Metro East Steelworkers Organization of Active Retirees (SOAR) honors Labor leaders, activists

LABOR LEADER OF THE YEAR: The first Ed Sadlowski Labor Leader of the Year, Scott Marshall, accepts the award. – Labor Tribune photo

Labor Leader of the Year Award named for friend and ally Ed Sadlowski


Illinois Correspondent

Pontoon Beach, IL – Ed Sadlowski was a high-ranking leader in the United Steel Workers who came to be known as a friend to the rank-and-file and a foe to anyone getting too cozy with the company.

Though his bid for USW president in 1977-78 fell short, some of the causes he fought for have since become union policy.

Sadlowski, from Chicago, is now retired and dealing with health issues, but he is fondly remembered by many of the retired Metro East steelworkers he became friends with along the way.

So it was with great pride last month when the Granite City chapter of the Steelworkers Organization of Active Retirees (SOAR) honored Sadlowski by naming its Labor Leader of the Year Award for him. His son and daughter were on hand to present the award.


Scott Marshall, a longtime activist from Chicago, and the SOAR coordinator for USW District 7, which includes Illinois and Indiana, was the first recipient of the award.

Marshall returned the honor to the retirees attending the packed awards luncheon at the Neighborhood Social Club.

“It’s the people in this room who really lead the way to show what we have to do,” he said. “This chapter stands with the best that we have, through the leadership that you guys provide in all aspects of what SOAR does – the fight for our union, community support, building ties with the community and building a fraternity and sorority of our members, the ongoing fellowship. You guys are the epitome to me.”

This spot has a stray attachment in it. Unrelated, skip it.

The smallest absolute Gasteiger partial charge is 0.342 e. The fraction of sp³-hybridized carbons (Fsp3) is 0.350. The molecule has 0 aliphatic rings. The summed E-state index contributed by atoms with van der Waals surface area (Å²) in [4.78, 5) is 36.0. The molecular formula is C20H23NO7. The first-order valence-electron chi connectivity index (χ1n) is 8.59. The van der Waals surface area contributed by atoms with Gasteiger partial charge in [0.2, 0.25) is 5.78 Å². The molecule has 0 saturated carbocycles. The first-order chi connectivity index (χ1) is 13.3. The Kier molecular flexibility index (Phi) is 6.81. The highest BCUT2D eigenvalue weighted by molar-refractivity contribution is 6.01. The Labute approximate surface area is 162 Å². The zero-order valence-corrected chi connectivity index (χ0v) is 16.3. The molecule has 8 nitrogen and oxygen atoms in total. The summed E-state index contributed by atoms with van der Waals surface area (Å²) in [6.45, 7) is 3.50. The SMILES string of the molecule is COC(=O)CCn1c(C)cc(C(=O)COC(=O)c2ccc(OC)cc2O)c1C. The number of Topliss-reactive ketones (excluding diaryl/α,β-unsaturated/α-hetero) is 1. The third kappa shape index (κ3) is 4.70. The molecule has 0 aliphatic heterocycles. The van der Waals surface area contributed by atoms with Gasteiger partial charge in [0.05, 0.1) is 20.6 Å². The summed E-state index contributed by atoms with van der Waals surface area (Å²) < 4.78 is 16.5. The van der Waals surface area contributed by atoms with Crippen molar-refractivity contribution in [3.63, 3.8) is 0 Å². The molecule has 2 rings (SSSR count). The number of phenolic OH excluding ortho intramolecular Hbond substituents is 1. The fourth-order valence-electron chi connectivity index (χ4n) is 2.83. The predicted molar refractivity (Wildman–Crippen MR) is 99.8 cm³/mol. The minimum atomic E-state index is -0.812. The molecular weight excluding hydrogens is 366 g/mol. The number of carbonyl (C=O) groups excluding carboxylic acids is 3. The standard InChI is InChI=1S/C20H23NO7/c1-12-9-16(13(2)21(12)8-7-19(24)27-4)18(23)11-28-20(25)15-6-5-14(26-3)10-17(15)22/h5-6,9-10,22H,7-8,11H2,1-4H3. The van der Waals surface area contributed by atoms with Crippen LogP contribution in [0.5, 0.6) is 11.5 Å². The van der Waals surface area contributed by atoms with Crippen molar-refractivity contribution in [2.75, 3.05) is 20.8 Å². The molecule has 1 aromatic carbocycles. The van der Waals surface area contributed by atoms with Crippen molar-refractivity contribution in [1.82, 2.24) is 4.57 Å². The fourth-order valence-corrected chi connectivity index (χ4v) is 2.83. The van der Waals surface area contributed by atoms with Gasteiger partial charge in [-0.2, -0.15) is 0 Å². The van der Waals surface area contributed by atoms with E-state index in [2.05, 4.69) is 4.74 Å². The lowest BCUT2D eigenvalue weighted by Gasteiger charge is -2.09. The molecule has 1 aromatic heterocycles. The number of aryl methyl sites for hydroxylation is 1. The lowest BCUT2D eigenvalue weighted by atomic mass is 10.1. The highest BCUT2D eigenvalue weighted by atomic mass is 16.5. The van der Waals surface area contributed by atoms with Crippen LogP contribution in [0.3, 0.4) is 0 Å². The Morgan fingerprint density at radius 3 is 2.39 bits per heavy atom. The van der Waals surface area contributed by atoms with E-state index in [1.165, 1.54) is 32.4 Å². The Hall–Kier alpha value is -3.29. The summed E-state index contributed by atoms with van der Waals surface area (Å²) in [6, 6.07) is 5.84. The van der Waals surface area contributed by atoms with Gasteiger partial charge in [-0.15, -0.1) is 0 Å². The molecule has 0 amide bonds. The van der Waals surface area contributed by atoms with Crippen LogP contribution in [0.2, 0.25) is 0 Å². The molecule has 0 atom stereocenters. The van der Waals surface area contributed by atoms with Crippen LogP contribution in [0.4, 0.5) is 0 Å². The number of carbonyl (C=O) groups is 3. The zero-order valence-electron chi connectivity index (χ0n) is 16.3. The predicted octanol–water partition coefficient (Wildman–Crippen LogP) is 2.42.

Marshall credited Sadlowski with steering the steelworkers and himself onto the right path, even before Marshall was a steelworker.

“Ed has had a huge impact on my life,” he said. “When I was a fairly young guy, I moved up to Chicago from Birmingham, Alabama, to marry my dear wife. I sat down with Ed, and he gave me my marching orders, even though I wasn’t even a steelworker. He changed my life. I will always be grateful for what he did.

“If you look at the fighting trajectory of our union today, and of SOAR and of, really, much of the Labor Movement that is under such an attack, you see… we are doing the things that Ed fought for and fought for the Labor Movement to do. That’s a contribution that will never go away, that we will always have to recognize.”


Sadlowski’s daughter, Susan Sadlowski Garza, Chicago’s 10th Ward alderwoman who narrowly defeated an ally of Mayor Rahm Emanuel in 2015 to become the first woman from the Chicago Teachers Union to be elected alderman, presented the award to Marshall.

“My dad always stood up on the right side of the working class, and my dad always fought for what’s right for the Labor Movement,” she said. “Scott Marshall is the epitome of that. He never thinks of himself, ever, he’s always on picket lines, and fighting, making sure we get what we need and that we’re not getting the shaft from the powers that be.”